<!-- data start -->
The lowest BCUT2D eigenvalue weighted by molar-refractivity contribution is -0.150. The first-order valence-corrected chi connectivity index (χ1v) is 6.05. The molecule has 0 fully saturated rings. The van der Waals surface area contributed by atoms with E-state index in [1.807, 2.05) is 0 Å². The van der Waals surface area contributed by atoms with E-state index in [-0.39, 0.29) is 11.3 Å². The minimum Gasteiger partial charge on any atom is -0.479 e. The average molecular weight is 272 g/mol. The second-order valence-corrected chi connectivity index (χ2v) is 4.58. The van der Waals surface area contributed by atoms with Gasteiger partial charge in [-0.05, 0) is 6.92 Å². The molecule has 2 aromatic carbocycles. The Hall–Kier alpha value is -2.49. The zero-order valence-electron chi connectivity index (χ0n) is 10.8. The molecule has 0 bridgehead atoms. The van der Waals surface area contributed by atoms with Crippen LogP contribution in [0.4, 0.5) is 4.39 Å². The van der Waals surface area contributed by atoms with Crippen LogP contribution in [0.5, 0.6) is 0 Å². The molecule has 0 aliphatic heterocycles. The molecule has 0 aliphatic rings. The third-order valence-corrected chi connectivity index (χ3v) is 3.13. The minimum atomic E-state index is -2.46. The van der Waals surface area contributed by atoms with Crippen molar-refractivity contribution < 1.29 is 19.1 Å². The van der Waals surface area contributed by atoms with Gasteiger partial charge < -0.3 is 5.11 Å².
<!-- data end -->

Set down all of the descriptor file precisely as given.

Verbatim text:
The lowest BCUT2D eigenvalue weighted by molar-refractivity contribution is -0.150. The first-order valence-corrected chi connectivity index (χ1v) is 6.05. The molecule has 0 fully saturated rings. The van der Waals surface area contributed by atoms with E-state index in [1.807, 2.05) is 0 Å². The van der Waals surface area contributed by atoms with E-state index in [-0.39, 0.29) is 11.3 Å². The minimum Gasteiger partial charge on any atom is -0.479 e. The average molecular weight is 272 g/mol. The second-order valence-corrected chi connectivity index (χ2v) is 4.58. The van der Waals surface area contributed by atoms with Gasteiger partial charge in [-0.05, 0) is 6.92 Å². The molecule has 2 aromatic carbocycles. The Hall–Kier alpha value is -2.49. The zero-order valence-electron chi connectivity index (χ0n) is 10.8. The molecule has 0 bridgehead atoms. The van der Waals surface area contributed by atoms with Crippen LogP contribution in [0.4, 0.5) is 4.39 Å². The van der Waals surface area contributed by atoms with Crippen LogP contribution in [0.5, 0.6) is 0 Å². The molecule has 0 aliphatic heterocycles. The molecule has 0 aliphatic rings. The third-order valence-corrected chi connectivity index (χ3v) is 3.13. The minimum atomic E-state index is -2.46. The van der Waals surface area contributed by atoms with Crippen molar-refractivity contribution < 1.29 is 19.1 Å². The van der Waals surface area contributed by atoms with Gasteiger partial charge < -0.3 is 5.11 Å².